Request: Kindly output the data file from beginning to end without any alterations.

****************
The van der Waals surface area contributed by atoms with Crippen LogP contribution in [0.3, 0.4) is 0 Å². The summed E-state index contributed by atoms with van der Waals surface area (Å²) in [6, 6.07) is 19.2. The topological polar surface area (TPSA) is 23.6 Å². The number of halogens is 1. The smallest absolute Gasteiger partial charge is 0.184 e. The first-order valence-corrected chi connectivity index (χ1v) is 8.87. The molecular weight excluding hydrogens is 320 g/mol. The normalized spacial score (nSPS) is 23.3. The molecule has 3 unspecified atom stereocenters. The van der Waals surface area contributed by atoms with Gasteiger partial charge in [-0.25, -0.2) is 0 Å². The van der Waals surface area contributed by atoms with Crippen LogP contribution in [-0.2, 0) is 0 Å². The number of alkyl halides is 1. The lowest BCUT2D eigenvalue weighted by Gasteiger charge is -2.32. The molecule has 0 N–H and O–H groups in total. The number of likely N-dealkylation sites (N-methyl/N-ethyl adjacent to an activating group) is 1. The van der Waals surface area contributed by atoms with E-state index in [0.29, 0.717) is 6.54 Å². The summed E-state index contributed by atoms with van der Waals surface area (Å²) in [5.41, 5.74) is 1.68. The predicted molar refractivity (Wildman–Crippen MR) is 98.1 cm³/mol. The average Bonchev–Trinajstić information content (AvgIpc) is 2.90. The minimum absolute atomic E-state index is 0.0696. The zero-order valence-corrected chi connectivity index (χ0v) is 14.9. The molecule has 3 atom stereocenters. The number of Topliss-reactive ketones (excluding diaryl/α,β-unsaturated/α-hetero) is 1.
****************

The van der Waals surface area contributed by atoms with Crippen LogP contribution in [0.3, 0.4) is 0 Å². The summed E-state index contributed by atoms with van der Waals surface area (Å²) in [6, 6.07) is 19.2. The topological polar surface area (TPSA) is 23.6 Å². The number of halogens is 1. The smallest absolute Gasteiger partial charge is 0.184 e. The first-order valence-corrected chi connectivity index (χ1v) is 8.87. The molecular weight excluding hydrogens is 320 g/mol. The normalized spacial score (nSPS) is 23.3. The molecule has 3 unspecified atom stereocenters. The van der Waals surface area contributed by atoms with Gasteiger partial charge in [-0.25, -0.2) is 0 Å². The van der Waals surface area contributed by atoms with Crippen LogP contribution in [-0.2, 0) is 0 Å². The number of alkyl halides is 1. The lowest BCUT2D eigenvalue weighted by Gasteiger charge is -2.32. The molecule has 0 N–H and O–H groups in total. The number of likely N-dealkylation sites (N-methyl/N-ethyl adjacent to an activating group) is 1. The van der Waals surface area contributed by atoms with E-state index in [0.29, 0.717) is 6.54 Å². The summed E-state index contributed by atoms with van der Waals surface area (Å²) in [5.41, 5.74) is 1.68. The predicted molar refractivity (Wildman–Crippen MR) is 98.1 cm³/mol. The average Bonchev–Trinajstić information content (AvgIpc) is 2.90. The minimum absolute atomic E-state index is 0.0696. The zero-order valence-corrected chi connectivity index (χ0v) is 14.9. The molecule has 3 atom stereocenters. The number of Topliss-reactive ketones (excluding diaryl/α,β-unsaturated/α-hetero) is 1.